Key Issue 2

With our varied and encompassing curriculum that includes pre-engineering and Chinese, Honors and Advanced Placement courses, and specially trained teachers and courses in Special Education we cannot lose sight of those students who do not fall within any of these areas. I have been and will continue to be a very strong advocate for providing all of the support and encouragement to those students that are enrolled in our mainstream curriculum. This is indeed a group of students that we have and will continue to provide that extra "boost" and support that is needed to help them achieve at their highest level.

Key Issue 3

With operating four high schools, two alternative school programs and an Administrative Center, serving nearly 7000 students and some 700 staff it is critically important that in addition to curriculum we provide secure, safe and well maintained facilities. In order to maximize the learning and teaching experience students, teachers and support staff must be feel and be safe from both outside and internal negative influences.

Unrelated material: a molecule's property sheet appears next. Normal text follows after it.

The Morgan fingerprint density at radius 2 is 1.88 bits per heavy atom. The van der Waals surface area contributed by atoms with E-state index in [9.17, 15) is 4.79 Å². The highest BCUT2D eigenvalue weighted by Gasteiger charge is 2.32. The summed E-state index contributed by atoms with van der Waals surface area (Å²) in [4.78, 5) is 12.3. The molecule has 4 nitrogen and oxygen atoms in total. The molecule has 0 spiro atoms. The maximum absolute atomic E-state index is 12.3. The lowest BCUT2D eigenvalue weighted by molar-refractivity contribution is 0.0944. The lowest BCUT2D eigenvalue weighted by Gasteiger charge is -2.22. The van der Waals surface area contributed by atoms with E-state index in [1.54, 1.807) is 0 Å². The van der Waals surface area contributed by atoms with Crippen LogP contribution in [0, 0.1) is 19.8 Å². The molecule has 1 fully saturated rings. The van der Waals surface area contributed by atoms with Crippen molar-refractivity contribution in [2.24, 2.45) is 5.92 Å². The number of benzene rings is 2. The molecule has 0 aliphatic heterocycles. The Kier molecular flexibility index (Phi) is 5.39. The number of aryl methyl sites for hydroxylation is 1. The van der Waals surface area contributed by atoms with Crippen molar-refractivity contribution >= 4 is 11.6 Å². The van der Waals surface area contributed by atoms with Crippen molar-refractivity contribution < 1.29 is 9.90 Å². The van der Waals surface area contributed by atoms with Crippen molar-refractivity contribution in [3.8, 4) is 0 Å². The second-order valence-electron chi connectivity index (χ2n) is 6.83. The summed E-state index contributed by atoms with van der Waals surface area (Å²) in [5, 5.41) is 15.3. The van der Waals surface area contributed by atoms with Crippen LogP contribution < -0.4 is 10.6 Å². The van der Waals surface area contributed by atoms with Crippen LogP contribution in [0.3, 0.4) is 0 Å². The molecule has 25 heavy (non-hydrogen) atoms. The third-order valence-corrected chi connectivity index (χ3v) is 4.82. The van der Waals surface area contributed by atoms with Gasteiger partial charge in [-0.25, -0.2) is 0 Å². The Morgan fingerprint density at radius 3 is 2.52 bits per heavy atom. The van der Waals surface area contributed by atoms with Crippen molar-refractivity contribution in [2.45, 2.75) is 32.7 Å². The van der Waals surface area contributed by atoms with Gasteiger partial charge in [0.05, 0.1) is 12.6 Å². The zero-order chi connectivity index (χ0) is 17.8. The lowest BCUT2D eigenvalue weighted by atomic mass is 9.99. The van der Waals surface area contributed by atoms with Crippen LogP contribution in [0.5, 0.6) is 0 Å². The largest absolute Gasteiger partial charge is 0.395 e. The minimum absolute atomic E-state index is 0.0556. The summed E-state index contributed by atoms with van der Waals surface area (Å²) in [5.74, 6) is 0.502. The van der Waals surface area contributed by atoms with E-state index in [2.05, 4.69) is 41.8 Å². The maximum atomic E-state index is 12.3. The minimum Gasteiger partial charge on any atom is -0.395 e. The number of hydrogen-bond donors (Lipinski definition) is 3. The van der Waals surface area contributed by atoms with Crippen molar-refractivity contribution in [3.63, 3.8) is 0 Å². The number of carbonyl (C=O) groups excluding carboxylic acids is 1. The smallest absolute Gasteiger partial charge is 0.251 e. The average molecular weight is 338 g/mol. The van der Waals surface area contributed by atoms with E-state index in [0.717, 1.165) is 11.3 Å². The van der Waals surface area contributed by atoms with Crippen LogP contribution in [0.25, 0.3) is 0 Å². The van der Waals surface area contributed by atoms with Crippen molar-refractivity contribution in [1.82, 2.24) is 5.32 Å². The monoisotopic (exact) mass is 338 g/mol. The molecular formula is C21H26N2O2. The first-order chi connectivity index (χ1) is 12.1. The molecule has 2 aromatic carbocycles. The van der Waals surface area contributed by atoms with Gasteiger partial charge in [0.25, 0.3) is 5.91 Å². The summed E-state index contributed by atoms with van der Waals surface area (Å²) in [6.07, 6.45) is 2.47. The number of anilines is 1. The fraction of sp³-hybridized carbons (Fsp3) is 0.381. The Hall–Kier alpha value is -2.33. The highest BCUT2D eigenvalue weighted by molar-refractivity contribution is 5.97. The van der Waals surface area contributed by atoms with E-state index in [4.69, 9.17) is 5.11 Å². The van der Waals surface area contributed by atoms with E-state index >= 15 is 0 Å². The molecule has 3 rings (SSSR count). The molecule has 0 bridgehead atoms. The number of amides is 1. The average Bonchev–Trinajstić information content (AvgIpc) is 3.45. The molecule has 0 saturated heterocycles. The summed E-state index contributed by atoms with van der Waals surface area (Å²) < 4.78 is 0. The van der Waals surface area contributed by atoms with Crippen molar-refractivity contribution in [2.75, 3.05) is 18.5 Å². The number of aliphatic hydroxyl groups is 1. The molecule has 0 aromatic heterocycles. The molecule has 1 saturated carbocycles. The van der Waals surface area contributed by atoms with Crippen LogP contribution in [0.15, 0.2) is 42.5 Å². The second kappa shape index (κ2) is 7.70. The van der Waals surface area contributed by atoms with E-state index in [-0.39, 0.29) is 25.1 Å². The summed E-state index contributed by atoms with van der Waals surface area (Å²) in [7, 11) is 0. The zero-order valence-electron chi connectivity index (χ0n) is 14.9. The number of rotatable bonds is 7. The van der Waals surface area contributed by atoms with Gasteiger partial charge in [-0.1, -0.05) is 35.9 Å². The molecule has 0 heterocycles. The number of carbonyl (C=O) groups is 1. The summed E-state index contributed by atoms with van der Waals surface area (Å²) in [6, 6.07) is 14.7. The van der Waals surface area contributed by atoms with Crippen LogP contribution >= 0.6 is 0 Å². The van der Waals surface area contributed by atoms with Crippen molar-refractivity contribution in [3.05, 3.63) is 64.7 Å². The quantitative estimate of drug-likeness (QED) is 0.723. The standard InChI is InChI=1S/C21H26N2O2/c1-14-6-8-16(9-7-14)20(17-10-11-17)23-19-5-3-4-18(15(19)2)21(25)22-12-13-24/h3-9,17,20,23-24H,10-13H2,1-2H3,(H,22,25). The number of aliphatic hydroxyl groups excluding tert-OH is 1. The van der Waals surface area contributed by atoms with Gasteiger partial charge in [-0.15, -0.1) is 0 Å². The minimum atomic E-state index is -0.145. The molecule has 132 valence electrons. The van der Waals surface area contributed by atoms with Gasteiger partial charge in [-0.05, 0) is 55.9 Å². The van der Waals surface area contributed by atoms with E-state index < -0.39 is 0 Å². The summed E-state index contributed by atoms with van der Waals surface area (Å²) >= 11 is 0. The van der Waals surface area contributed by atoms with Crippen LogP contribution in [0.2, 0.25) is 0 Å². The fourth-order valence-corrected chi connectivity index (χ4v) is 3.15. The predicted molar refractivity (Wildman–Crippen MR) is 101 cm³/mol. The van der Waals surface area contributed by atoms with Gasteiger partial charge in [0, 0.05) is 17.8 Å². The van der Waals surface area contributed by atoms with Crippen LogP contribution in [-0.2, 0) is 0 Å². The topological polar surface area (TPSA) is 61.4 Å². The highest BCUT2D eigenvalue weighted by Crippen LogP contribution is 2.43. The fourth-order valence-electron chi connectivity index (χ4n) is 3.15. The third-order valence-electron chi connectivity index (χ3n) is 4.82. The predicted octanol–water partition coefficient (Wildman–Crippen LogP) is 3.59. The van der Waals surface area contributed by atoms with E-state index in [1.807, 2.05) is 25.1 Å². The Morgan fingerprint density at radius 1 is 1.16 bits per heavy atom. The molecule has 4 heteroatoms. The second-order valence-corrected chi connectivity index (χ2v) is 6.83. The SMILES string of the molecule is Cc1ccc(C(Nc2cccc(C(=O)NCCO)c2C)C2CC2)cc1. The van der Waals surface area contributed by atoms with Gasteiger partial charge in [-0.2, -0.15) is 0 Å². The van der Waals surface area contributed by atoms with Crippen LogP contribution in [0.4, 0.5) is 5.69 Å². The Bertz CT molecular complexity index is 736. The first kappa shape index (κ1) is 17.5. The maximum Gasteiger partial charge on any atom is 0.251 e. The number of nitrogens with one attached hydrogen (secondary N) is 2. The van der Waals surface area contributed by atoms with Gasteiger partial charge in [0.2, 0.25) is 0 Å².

Questions & Answers

What do you think about the shift to the common core standards? How big a role do you think the board of education should play in setting the curriculum for students and what ideas do you have for changes to the current curriculum?

Common Core Standards (CCS) are indeed good and something that has been needed. First, they replace the Illinois Learning Standards that had not been revised or updated in some two decades. Second, since almost all states have adopted the CCS there is now a more universal way to measure how your school, district or state is achieving compared to the other states using the same measurement tool. Today the core standards only include English, Language Arts and Math. The Sciences, World Language and the Arts are in development. Even without these disciplines included there is an overriding emphasis on literacy in general across the education spectrum. With CCS we can now better determine readiness for advanced education in college/university, vocational/trade schools or at career levels. Common Core Standards, properly applied are a good measurent tool for school administrators, teachers, students and parents alike.